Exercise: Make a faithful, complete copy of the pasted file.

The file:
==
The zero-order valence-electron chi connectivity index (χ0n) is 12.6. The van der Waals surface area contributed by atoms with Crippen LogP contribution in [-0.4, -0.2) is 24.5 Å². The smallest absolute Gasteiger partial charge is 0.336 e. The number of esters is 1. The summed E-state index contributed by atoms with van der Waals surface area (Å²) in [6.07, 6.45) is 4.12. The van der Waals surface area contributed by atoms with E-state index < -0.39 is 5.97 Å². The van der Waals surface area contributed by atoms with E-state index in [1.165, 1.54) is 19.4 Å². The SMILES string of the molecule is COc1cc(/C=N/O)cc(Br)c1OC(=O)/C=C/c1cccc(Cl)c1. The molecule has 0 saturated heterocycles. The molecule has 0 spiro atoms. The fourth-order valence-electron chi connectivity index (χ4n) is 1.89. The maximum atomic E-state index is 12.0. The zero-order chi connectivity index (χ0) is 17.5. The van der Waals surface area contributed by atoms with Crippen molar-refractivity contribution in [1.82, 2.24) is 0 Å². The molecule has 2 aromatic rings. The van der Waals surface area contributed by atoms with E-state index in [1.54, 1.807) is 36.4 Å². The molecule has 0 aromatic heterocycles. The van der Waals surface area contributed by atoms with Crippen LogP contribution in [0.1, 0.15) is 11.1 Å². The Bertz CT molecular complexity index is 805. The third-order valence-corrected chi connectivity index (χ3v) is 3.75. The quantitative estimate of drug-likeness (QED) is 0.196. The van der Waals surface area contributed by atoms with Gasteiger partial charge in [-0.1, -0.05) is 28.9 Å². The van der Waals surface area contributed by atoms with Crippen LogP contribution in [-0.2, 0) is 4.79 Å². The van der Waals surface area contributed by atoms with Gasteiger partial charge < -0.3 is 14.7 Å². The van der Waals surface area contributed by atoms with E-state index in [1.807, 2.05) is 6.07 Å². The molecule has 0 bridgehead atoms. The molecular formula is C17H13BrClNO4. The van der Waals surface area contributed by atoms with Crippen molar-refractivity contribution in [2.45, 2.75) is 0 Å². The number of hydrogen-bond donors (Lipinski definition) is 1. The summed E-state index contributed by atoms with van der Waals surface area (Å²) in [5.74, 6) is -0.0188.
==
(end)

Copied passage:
The zero-order valence-electron chi connectivity index (χ0n) is 12.6. The van der Waals surface area contributed by atoms with Crippen LogP contribution in [-0.4, -0.2) is 24.5 Å². The smallest absolute Gasteiger partial charge is 0.336 e. The number of esters is 1. The summed E-state index contributed by atoms with van der Waals surface area (Å²) in [6.07, 6.45) is 4.12. The van der Waals surface area contributed by atoms with E-state index < -0.39 is 5.97 Å². The van der Waals surface area contributed by atoms with E-state index in [1.165, 1.54) is 19.4 Å². The SMILES string of the molecule is COc1cc(/C=N/O)cc(Br)c1OC(=O)/C=C/c1cccc(Cl)c1. The molecule has 0 saturated heterocycles. The molecule has 0 spiro atoms. The fourth-order valence-electron chi connectivity index (χ4n) is 1.89. The maximum atomic E-state index is 12.0. The zero-order chi connectivity index (χ0) is 17.5. The van der Waals surface area contributed by atoms with Crippen molar-refractivity contribution in [1.82, 2.24) is 0 Å². The molecule has 2 aromatic rings. The van der Waals surface area contributed by atoms with E-state index in [1.54, 1.807) is 36.4 Å². The molecule has 0 aromatic heterocycles. The van der Waals surface area contributed by atoms with Crippen LogP contribution in [0.1, 0.15) is 11.1 Å². The Bertz CT molecular complexity index is 805. The third-order valence-corrected chi connectivity index (χ3v) is 3.75. The quantitative estimate of drug-likeness (QED) is 0.196. The van der Waals surface area contributed by atoms with Gasteiger partial charge in [-0.1, -0.05) is 28.9 Å². The van der Waals surface area contributed by atoms with Crippen LogP contribution in [-0.2, 0) is 4.79 Å². The van der Waals surface area contributed by atoms with Gasteiger partial charge < -0.3 is 14.7 Å². The van der Waals surface area contributed by atoms with E-state index in [1.807, 2.05) is 6.07 Å². The molecule has 0 bridgehead atoms. The molecular formula is C17H13BrClNO4. The van der Waals surface area contributed by atoms with Crippen molar-refractivity contribution in [2.45, 2.75) is 0 Å². The number of hydrogen-bond donors (Lipinski definition) is 1. The summed E-state index contributed by atoms with van der Waals surface area (Å²) in [5.74, 6) is -0.0188.